Valuing Oldham’s Urban Forest

During the summer of 2016, Treeconomics collaborated with Oldham Council, First Choice Homes, Forest Research and Davey to evaluate Oldham’s trees.

Using i-Tree Eco software, a total of 219 plots were selected from a randomised grid covering both urban and rural Oldham. Field data was collected by volunteers, Oldham Council staff and First Choice Homes staff, who were assisted and trained by Treeconomics. Oldham is one of 10 boroughs in the Greater Manchester area, and the first of which to undertake such a study.

Notably, the tree density in Oldham was calculated to be just 33 per ha. This is lower than densities recorded for other i-Tree surveys, and the UK average for towns and cities of 58 trees per ha. Percentage tree cover and percentage canopy cover were fairly low at 11.8% and 16.9% respectively.

Despite this, the existing treestock of Oldham provides impressive and extensive benefits. Treeconomics’ analysis determined that Oldham’s urban and rural forest filters an estimated 96 tonnes of airborne pollutants each year – a service worth more than £1.5 million in social damage costs. The trees’ filtration of sulphur dioxide alone is equivalent to that of the emissions of 41,000 cars, every year.

Since around 50% of wood by dry weight is comprised of carbon, trees can store carbon in their structures for decades or even centuries. The carbon stored across all the trees sampled in Oldham was estimated at 66,508 tonnes, with an estimated economic value of an astonishing £4,246,000.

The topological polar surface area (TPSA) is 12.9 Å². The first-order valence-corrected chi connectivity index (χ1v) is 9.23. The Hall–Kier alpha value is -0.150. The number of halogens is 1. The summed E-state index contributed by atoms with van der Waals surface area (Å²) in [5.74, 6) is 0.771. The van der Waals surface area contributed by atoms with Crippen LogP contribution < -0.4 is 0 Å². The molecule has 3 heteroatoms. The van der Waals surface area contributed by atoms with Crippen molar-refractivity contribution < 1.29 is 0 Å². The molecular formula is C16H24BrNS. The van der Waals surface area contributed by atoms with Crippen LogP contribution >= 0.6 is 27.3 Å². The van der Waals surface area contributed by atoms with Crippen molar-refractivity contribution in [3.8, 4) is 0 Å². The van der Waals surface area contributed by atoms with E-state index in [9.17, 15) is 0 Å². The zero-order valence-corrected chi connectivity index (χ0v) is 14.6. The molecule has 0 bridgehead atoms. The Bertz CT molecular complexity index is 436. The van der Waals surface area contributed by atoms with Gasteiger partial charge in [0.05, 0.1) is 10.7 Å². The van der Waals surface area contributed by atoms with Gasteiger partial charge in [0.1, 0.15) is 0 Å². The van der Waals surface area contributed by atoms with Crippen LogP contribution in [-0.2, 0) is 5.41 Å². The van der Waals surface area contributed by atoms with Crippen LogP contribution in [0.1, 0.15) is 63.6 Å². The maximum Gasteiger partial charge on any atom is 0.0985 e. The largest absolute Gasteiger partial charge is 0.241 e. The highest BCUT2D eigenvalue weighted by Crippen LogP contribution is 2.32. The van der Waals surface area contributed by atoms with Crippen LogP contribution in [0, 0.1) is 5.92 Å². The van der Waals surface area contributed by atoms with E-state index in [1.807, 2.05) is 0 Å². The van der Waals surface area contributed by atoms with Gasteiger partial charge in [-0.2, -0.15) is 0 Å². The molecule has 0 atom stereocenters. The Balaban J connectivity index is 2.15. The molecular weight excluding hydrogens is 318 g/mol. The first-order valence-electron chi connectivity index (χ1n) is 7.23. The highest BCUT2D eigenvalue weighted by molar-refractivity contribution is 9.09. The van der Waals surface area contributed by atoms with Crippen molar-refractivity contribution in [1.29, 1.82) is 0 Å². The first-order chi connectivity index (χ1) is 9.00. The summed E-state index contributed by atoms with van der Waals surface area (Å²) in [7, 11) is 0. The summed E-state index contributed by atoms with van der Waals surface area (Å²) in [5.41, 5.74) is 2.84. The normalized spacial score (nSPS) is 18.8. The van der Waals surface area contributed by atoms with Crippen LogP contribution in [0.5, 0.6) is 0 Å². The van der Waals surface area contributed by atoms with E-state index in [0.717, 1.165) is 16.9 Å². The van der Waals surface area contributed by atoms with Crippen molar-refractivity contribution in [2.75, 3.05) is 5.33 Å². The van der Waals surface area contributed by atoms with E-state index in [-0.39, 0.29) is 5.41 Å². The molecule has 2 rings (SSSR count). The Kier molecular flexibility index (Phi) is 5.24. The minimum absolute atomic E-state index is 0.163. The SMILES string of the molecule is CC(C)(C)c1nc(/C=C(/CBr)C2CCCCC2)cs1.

Oldham’s trees were also estimated to intercept around 278,000 million cubic metres of rain water every year, equivalent to an estimated £420,000 in avoided stormwater treatment costs.

Conclusively, Oldham’s tree resource is providing a valuable benefit to all of its residents and visitors. The services provided by Oldham’s urban forest are worth £2.1 million every year, and their amenity value (CAVAT) was estimated at an astronomical £1.7 billion.  Understanding urban forest composition is the first step in the proactive management of this importance resource.

“This report is of great significance and all those involved are to be congratulated. I look forward to its reception in the wider public and professional domains, and feel confident that it will lead to some extremely positive outcomes for Oldham’s urban forest.” Jim McMahon, OBE MP